LOWELL — Ali Carter’s introduction to her job as the new economic development director was felt during Mayor Sokhary Chau’s roundtable discussion.
The mini-sessions are designed to introduce business owners to city services, as well as provide additional support for the impacts associated with the pandemic. Carter has only been in her new role for a week, and is still learning all of her roles and responsibilities, but has managed to provide much needed resources and support to many of the participants.
“Business owners from the first generation — Asian Americans, Hispanics and Latinos, Caribbeans and African Americans — came to City Hall to meet with the leader,” Carter recalled. “We want business owners to know that you’re here, that you’re welcome and that we’re here to help.”
Putting himself out there and having an open door policy are core values for Carter. He prides his work, and that of his department, on its accessibility and depth of expertise, which includes multilingual Spanish and Portuguese-speaking staff. The department also contracts through the Cambodian Welfare Association for Khmer translation services.
“My main job is to help the city be a good place to do business,” Carter said. “But my day-to-day job is to do that by providing customer service to people looking to open a business in the city, and guiding them to where they need to go to get their license.” permits and licenses. I can help them evaluate their process, and think about what might be successful and how we can get them to that place. “
It’s a big step up from his previous role as economic development coordinator for the city of Arlington, a position he held for nearly six years. Not only is Lowell three times the size of Arlington, it is designated as a “gateway city” by Massachusetts General Law.
As defined in the code, gateway cities are large urban centers that host regional economies that face “social and economic challenges” and hold “numerous intangible assets.” carried out.” For generations, communities like Lowell have been home to industries that have offered residents good jobs and a “gateway” to the American Dream.
The Legislature designates the Commonwealth’s 26 Gateway Cities as: Attleboro, Barnstable, Brockton, Chelsea, Chicopee, Everett, Fall River, Fitchburg, Haverhill, Holyoke, Lawrence, Leominster, Lowell, Lynn, Malden, Methuen, New Bedford, Peabody, Pittsfield, Quincy, Revere, Salem, Springfield, Taunton, Westfield and Worcester.
“Because Lowell is a gateway city, and because of the way the state supports that economic development, there are all kinds of programs and services available to businesses here,” Carter said.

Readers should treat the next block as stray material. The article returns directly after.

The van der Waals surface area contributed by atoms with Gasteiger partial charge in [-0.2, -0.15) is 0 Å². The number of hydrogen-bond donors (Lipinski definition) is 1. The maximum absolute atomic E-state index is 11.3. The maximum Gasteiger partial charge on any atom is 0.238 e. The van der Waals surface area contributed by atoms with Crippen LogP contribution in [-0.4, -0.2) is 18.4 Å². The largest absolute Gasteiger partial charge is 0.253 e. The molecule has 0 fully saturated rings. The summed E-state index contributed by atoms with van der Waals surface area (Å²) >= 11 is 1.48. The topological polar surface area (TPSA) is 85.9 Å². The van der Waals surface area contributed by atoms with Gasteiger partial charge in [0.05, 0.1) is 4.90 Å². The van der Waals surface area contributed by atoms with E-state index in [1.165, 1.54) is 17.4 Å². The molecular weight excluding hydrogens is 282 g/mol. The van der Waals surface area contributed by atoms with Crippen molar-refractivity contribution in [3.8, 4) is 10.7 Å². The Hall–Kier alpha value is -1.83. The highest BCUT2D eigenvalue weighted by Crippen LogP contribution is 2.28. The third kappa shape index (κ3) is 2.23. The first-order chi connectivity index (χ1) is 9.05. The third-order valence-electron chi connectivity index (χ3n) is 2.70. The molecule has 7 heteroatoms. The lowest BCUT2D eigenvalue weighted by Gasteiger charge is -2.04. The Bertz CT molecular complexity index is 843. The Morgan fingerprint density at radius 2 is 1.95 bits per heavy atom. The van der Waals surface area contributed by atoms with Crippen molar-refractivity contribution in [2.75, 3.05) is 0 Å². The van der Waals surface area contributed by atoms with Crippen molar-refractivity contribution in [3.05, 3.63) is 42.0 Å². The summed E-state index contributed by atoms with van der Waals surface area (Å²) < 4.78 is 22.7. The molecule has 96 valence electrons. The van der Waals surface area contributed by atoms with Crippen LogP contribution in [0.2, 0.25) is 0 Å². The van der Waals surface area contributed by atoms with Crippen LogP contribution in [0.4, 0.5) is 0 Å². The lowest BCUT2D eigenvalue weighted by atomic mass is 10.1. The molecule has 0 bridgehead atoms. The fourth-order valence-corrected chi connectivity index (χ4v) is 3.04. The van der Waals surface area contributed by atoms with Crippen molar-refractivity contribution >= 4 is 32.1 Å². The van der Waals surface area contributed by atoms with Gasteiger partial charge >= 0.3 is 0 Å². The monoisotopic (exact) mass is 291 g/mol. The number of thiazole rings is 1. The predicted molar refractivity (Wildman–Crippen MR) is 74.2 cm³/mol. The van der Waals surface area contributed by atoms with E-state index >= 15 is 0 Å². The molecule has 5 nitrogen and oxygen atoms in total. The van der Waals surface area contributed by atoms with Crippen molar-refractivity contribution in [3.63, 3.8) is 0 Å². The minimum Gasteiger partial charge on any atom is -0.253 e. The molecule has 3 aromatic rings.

This state-sponsored environment includes a rich organizational structure throughout Lowell’s environment, which provides economic, technical and social opportunities for entrepreneurship.
“There’s a whole range of support here, from Community Teamwork with their technical assistance and microloans, to Lowell Development Financial Corporation with their microloans,” Carter noted. .
His job is to take advantage of these valuable and diverse assets and help provide them to business foundations or potential business owners, a process Carter describes as “a secret service for the entrepreneur.”
“In the city, we also provide forgivable loans for opening or expanding businesses here,” Carter explained. “There are a lot of resources, so it’s been a rewarding experience for me to be involved.
Carter was an accidental director of economics. He graduated from UMass Amherst with a Bachelor of Arts in History, and from Northeastern University with a Master of Arts in History, and spent 10 years working in a museum.
“When you work in the nonprofit museum world, you have to raise money,” Carter said. “I spent a lot of time talking to small business owners, and I realized that the business district is not the same as the museum in terms of funding. Additionally, many cities and towns in the Commonwealth already have historic preservation districts behind their creations, so the combination of these two disciplines was very appealing to me. “
He brings his business history to Lowell, which he describes as a city with “good bones” considering that cobblestone streets, red brick mill buildings or canals that run cars – and city planners – can’t. . will be built today. These unique elements make Carter think that Lowell is growing.
“Lowell is an old town that was built on a pedestrian scale that we can take advantage of. There’s something real and authentic about this town,” Carter said. “It has a hand-crafted feel, which a perfect fit for the arts and crafts movement that now occupies some of these spaces such as Western Avenue Studios.”
On his immediate to-do list, however, he finds a conflict between Lowell’s Rapid Recovery Plan and the American Rescue Act Plan.
“Both plans have line items for branding, marketing enhancements and small program and financial support,” Cater said. “Developing those plans and making them work is my job now.”
In the long term, he is thinking about ways to increase taxes for the city, which has been hit during the COVID-19.
And every day, its doors are open to aspiring and existing business owners who want to access the services, programs and support that their department has to offer.
“We prefer that people make appointments so we can give them the time they need,” Carter said. “We are here to help.